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Mr. McNamara: To ask the Secretary of State for Education and Employment if he will (a) list the recommendations of the August 2000 meeting of the European Social Rights Committee following consideration of the UK's 20th report on Implementation of the European Social Charter, (b) set out his response to each and (c) list the steps he plans to take to bring these recommendations to the attention of each of the institutions of devolved Government. 
Ms Jowell: The conclusions of the European Committee of Social Rights on the UK's 20th Report are not due to be published until 31 December 2000. We will then consider the Committee's conclusions and consult with appropriate Government Departments and devolved Administrations on any response that may be required within the further stages of the European Social Charter's supervisory mechanism.
Mr. Wigley: To ask the Secretary of State for Education and Employment what percentage of the work force were registered as disabled in (a) the UK and (b) each of the standard regions and nations of the UK at the latest date for which figures are available. 
Ms Hodge: The introduction of the employment provisions of the Disability Discrimination Act 1995 coincided with the abolition of the option to register as disabled under the provisions of the Disabled Persons (Employment) Act, 1944. The data now collected by the Government include the number of disabled people as defined by the 1995 Act. The Labour Force Survey is used to provide a quarterly update of the number of people with a current disability as defined by the Act and their
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employment status. The 1995 Act has a more inclusive definition of disability than the Disabled Persons (Employment) Act 1944.
According to the Labour Force Survey, (Summer 2000, UK), there are 5,506,000 people of working age with a current disability as defined by the DDA. They account for 15 per cent. of the total working age population and 43 per cent. of them are in employment.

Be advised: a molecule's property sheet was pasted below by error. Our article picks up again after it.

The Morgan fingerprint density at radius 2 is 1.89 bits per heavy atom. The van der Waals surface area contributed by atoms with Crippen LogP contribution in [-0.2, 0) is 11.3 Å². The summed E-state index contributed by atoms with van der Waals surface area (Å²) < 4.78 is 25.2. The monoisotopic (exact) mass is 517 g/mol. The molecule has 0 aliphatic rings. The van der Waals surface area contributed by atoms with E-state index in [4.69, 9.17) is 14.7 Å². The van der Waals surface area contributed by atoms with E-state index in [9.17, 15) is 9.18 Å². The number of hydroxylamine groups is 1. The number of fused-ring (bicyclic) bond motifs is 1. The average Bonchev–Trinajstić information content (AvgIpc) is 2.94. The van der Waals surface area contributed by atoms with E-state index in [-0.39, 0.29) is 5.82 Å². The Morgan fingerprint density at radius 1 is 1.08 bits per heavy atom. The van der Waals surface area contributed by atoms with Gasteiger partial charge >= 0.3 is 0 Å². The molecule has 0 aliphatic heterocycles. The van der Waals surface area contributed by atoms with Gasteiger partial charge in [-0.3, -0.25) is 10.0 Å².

Mr. Chaytor: To ask the Secretary of State for Education and Employment if he will publish guidance for the equivalence of English and maths key skills qualifications within the curriculum 2000 programme up to GCSE Grade C. 
Mr. Wicks [holding answer 22 November 2000]: Yes. The Qualifications and Curriculum Authority has published a list of qualifications, including GCSEs, which exempt key skills candidates from the externally set tests in the key skills of communication and application of number. However those candidates exempted from the tests need to produce a portfolio of evidence demonstrating that they can apply and select the skills in order to achieve the full key skill.
Ms Jowell: I have published today the Women's Unit document, "Women's Social Attitudes 1983-1998". Copies have been placed in the Library and the report is also available on the Women's Unit web-site.
The report provides invaluable, comprehensive information about women's attitudes, tracking continuity and change over time wherever the data allow this. It shows the impact of age, occupation, education, income level and motherhood on women's attitudes across a range of issues.
The topics reported upon in the publication are women's attitudes to: Government and Politics; Welfare and Social Security; Money; Paid work; The Family; Health and Genetics; Education and Science; Environment and Transport; the final chapter explores young women's attitudes.
Miss Begg: To ask the Secretary of State for Education and Employment what steps he is taking to promote innovative and flexible approaches to connecting the long-term unemployed to job vacancies. 
Ms Jowell: As a result of our economic and active labour market policies, the number of people aged 25 and over unemployed for 2 years or more has fallen by 63 per cent. since May 1997 and long-term unemployment